PROJECT DRAG BIKE

Some­thing of a mile­stone mo­ment in any build. Now all that re­mains are the hun­dreds of tiny jobs ready to cause un­due ag­gra­va­tion as the build nears com­ple­tion

Practical Sportsbikes (UK) - - Contents - Words: Gary Hurd & Alan See­ley | Pic­tures: Alan See­ley

Our low-rid­ing Suzuki gets a bit of a move on (on the bench)

Every project hits prob­lems which seem to have a dis­pro­por­tion­ate ef­fect on the build’s progress. In the case of Project Drag Bike, our stum­bling block has been a snapped­off ex­haust stud on our Ban­dit 1200 en­gine which was fol­lowed by a messy at­tempt to re­move the re­mains. Should have de­ployed the ti­ta­nium drills straight off to take the stud out. In­stead the drill went off into the ally of the head and by the time the stud was out, we’d re­moved a large chunk of the casting too.

There was no way we could fit the en­gine into the frame in that state – re­pairs are far eas­ier done with un­fet­tered ac­cess – and we strug­gled to find some­one lo­cally with the time to weld up the ex­haust boss and cut a new thread. Be­ing a bud­get build we re­ally didn’t want to take the head off be­cause that would have meant buy­ing a new head gas­ket (£60), not to men­tion the time and has­sle a top-end strip would en­tail.

Even­tu­ally Gary’s mate Jim King in Not­ting­ham agreed to take on the re­pair with the en­gine still in one piece, so the big man chucked the mo­tor in the back of his Citroën hatch and headed up the A1. Jim did his thing, weld­ing up the hor­rors and cut­ting a new thread for the stud. A quick blow over with rat­tle-can black and at last the en­gine was ready to go into our GSX1100 frame, re­s­plen­dent in its lightly metal-flaked black pow­der­coat cour­tesy of our friends at Triple S. Gary had hung onto an old mount­ing kit of un­known prove­nance that mem­ory told him was for the con­ver­sion we’re at­tempt­ing. How­ever Alan wears a mask when he it was soon ob­vi­ous that ei­ther G’s mem­ory works be­cause al­though or th hee’ sm caol lu endt‘ihn ga pk pitywa el arne’ ,im per­fect. While the low her’ ssaid­c­teu ma lolyunotts and rear up­per s were spot-on lon­gi­tu­di­nally, the rear low­ers weren’t, and in any case we were lack­ing front mounts.

We were pre­pared for some mess­ing about and fab­ri­ca­tion as first we wanted to sort the al­limpor­tant chain run. G wielded a flu­o­res­cent tube act­ing as a straight edge, much like Darth Vader with his lightsabre. Once sat­is­fied the en­gine was where it should be in the frame, we mea­sured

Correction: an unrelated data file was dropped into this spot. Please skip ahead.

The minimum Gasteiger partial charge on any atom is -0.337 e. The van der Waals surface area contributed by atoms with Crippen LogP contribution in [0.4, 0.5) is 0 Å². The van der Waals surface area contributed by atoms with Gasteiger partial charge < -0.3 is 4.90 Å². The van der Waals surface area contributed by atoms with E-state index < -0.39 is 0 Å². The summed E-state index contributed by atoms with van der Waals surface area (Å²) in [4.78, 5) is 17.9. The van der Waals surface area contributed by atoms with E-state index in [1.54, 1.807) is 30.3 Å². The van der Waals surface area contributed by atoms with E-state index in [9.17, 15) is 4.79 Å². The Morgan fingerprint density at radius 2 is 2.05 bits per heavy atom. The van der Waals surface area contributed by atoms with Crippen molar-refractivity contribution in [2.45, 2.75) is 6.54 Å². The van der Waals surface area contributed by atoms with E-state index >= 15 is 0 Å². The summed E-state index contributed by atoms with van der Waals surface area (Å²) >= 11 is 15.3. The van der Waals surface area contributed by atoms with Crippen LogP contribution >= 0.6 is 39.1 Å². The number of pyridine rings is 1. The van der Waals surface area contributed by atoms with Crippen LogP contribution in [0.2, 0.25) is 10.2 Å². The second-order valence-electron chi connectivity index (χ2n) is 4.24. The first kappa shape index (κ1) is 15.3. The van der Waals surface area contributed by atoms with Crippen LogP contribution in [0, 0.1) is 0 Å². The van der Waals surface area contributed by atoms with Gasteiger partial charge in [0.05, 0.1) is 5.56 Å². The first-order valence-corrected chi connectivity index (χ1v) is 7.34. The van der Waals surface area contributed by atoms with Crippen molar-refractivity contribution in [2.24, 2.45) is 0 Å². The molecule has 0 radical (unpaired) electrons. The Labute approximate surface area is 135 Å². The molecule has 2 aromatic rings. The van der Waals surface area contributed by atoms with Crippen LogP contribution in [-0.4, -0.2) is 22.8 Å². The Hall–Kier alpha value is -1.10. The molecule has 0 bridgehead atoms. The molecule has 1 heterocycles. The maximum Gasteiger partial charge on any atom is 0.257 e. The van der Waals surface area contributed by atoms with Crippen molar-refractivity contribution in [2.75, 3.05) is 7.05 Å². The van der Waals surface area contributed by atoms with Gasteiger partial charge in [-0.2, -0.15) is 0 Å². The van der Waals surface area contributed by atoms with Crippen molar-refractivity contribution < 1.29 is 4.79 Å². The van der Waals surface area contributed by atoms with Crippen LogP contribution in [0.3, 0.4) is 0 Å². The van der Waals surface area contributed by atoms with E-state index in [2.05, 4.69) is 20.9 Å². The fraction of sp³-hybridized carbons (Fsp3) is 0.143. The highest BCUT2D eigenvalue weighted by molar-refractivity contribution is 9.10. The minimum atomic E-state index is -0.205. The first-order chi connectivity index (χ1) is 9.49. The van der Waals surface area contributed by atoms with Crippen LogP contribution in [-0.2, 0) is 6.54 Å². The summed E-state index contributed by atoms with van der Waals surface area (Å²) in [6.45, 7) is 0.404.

the gaps be­tween the plates we did have and the en­gine to es­tab­lish the widths of the spac­ers re­quired. Then we trot­ted over the road to visit Gary’s neigh­bour Chris Whit­worth, oth­er­wise known as “the engi­neer­ing depart­ment”.

Re­tired en­gi­neer Chris doubt­less has bet­ter things to do, such as his own projects like this month’s Spe­cial Brew (see p67), but he in­dulges us any­how. Gary has a se­lec­tion of old spacer tubes sal­vaged from var­i­ous bikes he has bro­ken over the years and Chris turns these down on his lathe. These al­low us to get the en­gine mounted up se­curely enough to es­tab­lish the di­men­sions of the tri­an­gu­lar steel front plates and rear alu­minium tabs we (or more ac­cu­rately, Chris) will have to make to com­plete the mount­ing.

Get­ting an en­gine in a frame re­ally can be the turn­ing point for a project. We’re feel­ing pretty in­spired now and about time too. The big event we’re aim­ing for this year is the Brighton Speed Tri­als in Septem­ber, not least so that G can en­joy fish and chips be­side the sea­side for every meal. As­sum­ing we get an en­try.

The other big de­ci­sion we made for Project Drag Bike this month was a swingarm swap. We’d pre­vi­ously mocked the bike up with a mas­sively over-long swingarm G had found at the back of the work­shop but af­ter some con­sid­er­a­tion we con­cluded it was just a lit­tle too long. Given that the 8-inch over JMC unit we’ve robbed from Gary’s Kat to re­place it with looks al­most stock length by com­par­i­son, it cer­tainly was a lengthy old unit.

The shorter, but still long swingarm will al­low the bike to sit a lot lower which is key to our dra­grac­ing am­bi­tions. Now we have to find a source of short enough shocks and we’re pretty much there chas­sis-wise.

As well as the swingarm, Gary’s Katana will be do­nat­ing its air-shifter. At this point we still have no idea whether or not the en­gine is any good. We’re re­ly­ing on the fact that it’s pretty dif­fi­cult to ruin a big Ban­dit mo­tor. Al­though with luck like ours... No mat­ter, if there’s some­one who should know how to fix a Suzuki oil-boiler and source the parts re­quired, it’s Gary Hurd.

We still need to sort out the mat­ter of foot con­trols. They need to go a lot fur­ther back for drag rac­ing so we’ll prob­a­bly be an­noy­ing Chris Whit­worth once more, pes­ter­ing him to make up some plates we can graft some rearsets on to. The dan­ger now is that we fool our­selves into think­ing we just have a hand­ful of de­tails to sort out. None of the tasks left to com­plete are mas­sive but the list re­mains very long.

“GET­TING AN EN­GINE IN A FRAME CAN BE A TURN­ING POINT FOR A PROJECT. WE’RE FEEL­ING IN­SPIRED NOW. ABOUT TIME”

En­gine in, chain run done, time for three pack­ets of Garibaldi

Gary had no grey hair be­fore he be­gan the bud­get drag­bike project in earnest

En­gine plates from Gary’s neigh­bour Chris, aka The Engi­neer­ing Depart­ment

It’s not done till it’s done. But at least it’s look­ing ad­ja­cent to close now

Chris cour­te­ously ma­chines up spac­ers when he could have been watch­ing TV

Darth Vadar naked with­out his trusty lightsabre

Shorter long swingarm, not the long, long swingarm

Fits like Cin­derella’s glass slip­per first time round ...

... coz ev­ery­one paid at­ten­tion at mea­sur­ing time

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